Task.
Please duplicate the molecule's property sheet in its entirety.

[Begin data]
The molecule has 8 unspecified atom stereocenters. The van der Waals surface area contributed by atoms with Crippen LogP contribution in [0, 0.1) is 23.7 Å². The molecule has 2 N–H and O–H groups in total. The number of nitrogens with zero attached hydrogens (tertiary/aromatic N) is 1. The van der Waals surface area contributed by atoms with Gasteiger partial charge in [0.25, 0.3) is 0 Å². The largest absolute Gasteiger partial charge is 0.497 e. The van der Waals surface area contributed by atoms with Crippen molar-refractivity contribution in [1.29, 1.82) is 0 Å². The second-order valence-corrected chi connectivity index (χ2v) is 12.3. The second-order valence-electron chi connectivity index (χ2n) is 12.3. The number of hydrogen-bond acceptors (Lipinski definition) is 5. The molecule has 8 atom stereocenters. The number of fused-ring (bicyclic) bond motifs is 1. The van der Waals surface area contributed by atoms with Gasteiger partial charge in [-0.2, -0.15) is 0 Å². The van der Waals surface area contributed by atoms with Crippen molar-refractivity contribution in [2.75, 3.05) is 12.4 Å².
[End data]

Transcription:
The molecule has 8 unspecified atom stereocenters. The van der Waals surface area contributed by atoms with Crippen LogP contribution in [0, 0.1) is 23.7 Å². The molecule has 2 N–H and O–H groups in total. The number of nitrogens with zero attached hydrogens (tertiary/aromatic N) is 1. The van der Waals surface area contributed by atoms with Gasteiger partial charge in [0.25, 0.3) is 0 Å². The largest absolute Gasteiger partial charge is 0.497 e. The van der Waals surface area contributed by atoms with Crippen molar-refractivity contribution in [1.29, 1.82) is 0 Å². The second-order valence-corrected chi connectivity index (χ2v) is 12.3. The second-order valence-electron chi connectivity index (χ2n) is 12.3. The number of hydrogen-bond acceptors (Lipinski definition) is 5. The molecule has 8 atom stereocenters. The number of fused-ring (bicyclic) bond motifs is 1. The van der Waals surface area contributed by atoms with Gasteiger partial charge in [-0.2, -0.15) is 0 Å². The van der Waals surface area contributed by atoms with Crippen molar-refractivity contribution in [2.75, 3.05) is 12.4 Å².